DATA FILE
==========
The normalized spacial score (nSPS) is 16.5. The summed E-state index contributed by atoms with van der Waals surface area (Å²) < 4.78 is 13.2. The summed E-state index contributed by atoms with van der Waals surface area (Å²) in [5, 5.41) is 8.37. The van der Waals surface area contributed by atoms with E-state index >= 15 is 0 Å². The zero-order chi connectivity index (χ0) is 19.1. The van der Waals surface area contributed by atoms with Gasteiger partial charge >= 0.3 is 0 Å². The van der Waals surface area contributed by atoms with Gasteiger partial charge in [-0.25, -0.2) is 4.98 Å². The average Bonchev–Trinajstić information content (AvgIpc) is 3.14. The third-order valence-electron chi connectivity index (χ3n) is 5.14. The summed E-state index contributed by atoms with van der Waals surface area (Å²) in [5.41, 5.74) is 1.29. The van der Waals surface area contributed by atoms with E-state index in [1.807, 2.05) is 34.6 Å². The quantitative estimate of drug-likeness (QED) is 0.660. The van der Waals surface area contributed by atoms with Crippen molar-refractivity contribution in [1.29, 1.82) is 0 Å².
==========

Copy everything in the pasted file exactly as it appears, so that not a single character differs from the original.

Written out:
The normalized spacial score (nSPS) is 16.5. The summed E-state index contributed by atoms with van der Waals surface area (Å²) < 4.78 is 13.2. The summed E-state index contributed by atoms with van der Waals surface area (Å²) in [5, 5.41) is 8.37. The van der Waals surface area contributed by atoms with E-state index >= 15 is 0 Å². The zero-order chi connectivity index (χ0) is 19.1. The van der Waals surface area contributed by atoms with Gasteiger partial charge >= 0.3 is 0 Å². The van der Waals surface area contributed by atoms with Gasteiger partial charge in [-0.25, -0.2) is 4.98 Å². The average Bonchev–Trinajstić information content (AvgIpc) is 3.14. The third-order valence-electron chi connectivity index (χ3n) is 5.14. The summed E-state index contributed by atoms with van der Waals surface area (Å²) in [5.41, 5.74) is 1.29. The van der Waals surface area contributed by atoms with E-state index in [1.807, 2.05) is 34.6 Å². The quantitative estimate of drug-likeness (QED) is 0.660. The van der Waals surface area contributed by atoms with Crippen molar-refractivity contribution in [1.29, 1.82) is 0 Å².